Sorry. :eek:, But there never seems to be a shortage of nostalgic dreamers who want to fix these things. And again, sorry, but the rate of people who actually succeed in doing so, is very, very low. I suspect that for every single person who has fixed something like this up and is driving it around, there are conservatively 20 dreamers with a partial project sitting there, further rotting away.
    In all honesty, I have been on both sides. Hours and years spent, just to realize the facts of life.
    Yes, i can fix that.
    Yes, life is too short.
    Lord, I hate rust repairs. Just recently sold one project for far less cost than all the brand new parts stuffed in the cab and bed as it left. Thats reality. Dont regret it.

    And yet....
    Its still probable better than the Durango.

    Sorry.
    I'll crawl back in my hole now.
     
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  18. chet again

    chet again Tele-Afflicted

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    Fifty one year old vehicle vs a 21 year old vehicle.
     
  19. Milspec

    Milspec Poster Extraordinaire Silver Supporter

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    Buying old vehicles is like buying an old house....you will be spending a LOT of money to restore it. They are both really cool when completed, but you have to really want to do it and have deep pockets.

    I fully frame off restored a '79 Jeep J10 about 8 years ago. It was gorgeous all around and rebuilt everything on that truck, but it was full-time 4x4 with a thirsty 360 V8 which only got 7 mpg. At the time, gas prices were still high and it cost me about $20 each time I drove it to work. Ending up selling it off for about a third of what I invested into it. The new owner thought he made the deal of his life and then told me he was planning on driving it back to Alabama. I told him the good news was that the gas gauge was accurrate....the bad news was the gas gauge was accurrate.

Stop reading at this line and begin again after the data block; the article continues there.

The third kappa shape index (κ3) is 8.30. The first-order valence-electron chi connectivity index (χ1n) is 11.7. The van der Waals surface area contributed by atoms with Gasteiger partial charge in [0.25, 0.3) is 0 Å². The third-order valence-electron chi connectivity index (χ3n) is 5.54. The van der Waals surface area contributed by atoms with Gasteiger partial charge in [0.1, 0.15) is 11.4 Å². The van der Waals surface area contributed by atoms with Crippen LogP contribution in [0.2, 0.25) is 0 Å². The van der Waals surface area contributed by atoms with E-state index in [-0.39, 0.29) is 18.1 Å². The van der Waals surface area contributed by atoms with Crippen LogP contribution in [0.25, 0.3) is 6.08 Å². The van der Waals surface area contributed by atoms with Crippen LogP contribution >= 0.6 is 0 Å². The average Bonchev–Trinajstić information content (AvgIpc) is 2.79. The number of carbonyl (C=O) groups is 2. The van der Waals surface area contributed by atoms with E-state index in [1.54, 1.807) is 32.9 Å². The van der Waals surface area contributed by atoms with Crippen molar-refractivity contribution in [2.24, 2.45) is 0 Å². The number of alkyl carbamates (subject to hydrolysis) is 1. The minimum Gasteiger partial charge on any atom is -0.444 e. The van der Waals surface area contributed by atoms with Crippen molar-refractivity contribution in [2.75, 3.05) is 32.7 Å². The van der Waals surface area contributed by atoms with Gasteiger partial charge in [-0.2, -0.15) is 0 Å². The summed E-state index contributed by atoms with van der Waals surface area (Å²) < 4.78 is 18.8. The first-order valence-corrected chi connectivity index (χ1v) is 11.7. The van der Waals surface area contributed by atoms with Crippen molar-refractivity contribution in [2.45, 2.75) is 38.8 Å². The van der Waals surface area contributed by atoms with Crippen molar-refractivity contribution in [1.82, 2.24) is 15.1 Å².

Then I purchased a '74 Dodge W100 from the Colorado Forrestry Service. I had plans on turning it into a clone of the Power Wagon used on the tv show "Simon and Simon". Had all new fenders, rockers, door skins, and cab corners installed. REplaced the floor pans and had the cab painted the correct shade of paint and clear. I then rebuilt the entire drive trane (360 V8, 4-spd trans, t-case, axles, and driveshafts while waiting to locate a replacement bed for it which had lots of rust. After searching for 2 years and having several locater services searching as well, I concluded that there were no rust free beds available for the old Dodges and the restoration ended.

    The Dodge was very impressive though and I miss it, but not wanting to settle for a flat bed, I sold it for much less than I had invested in that one as well.

    I would love to have an old Jeep again or another Power Wagon, but I really can't afford the time nor cost to fix them up anymore. Trust me, even the ones that look good, they will be a hole that you throw your money into on a weekly basis.
     
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  20. getbent

    getbent Telefied Silver Supporter

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    51 year old decorated veteran with a resume a mile long of perseverance, success and reliability vs.
    21 year old meth head.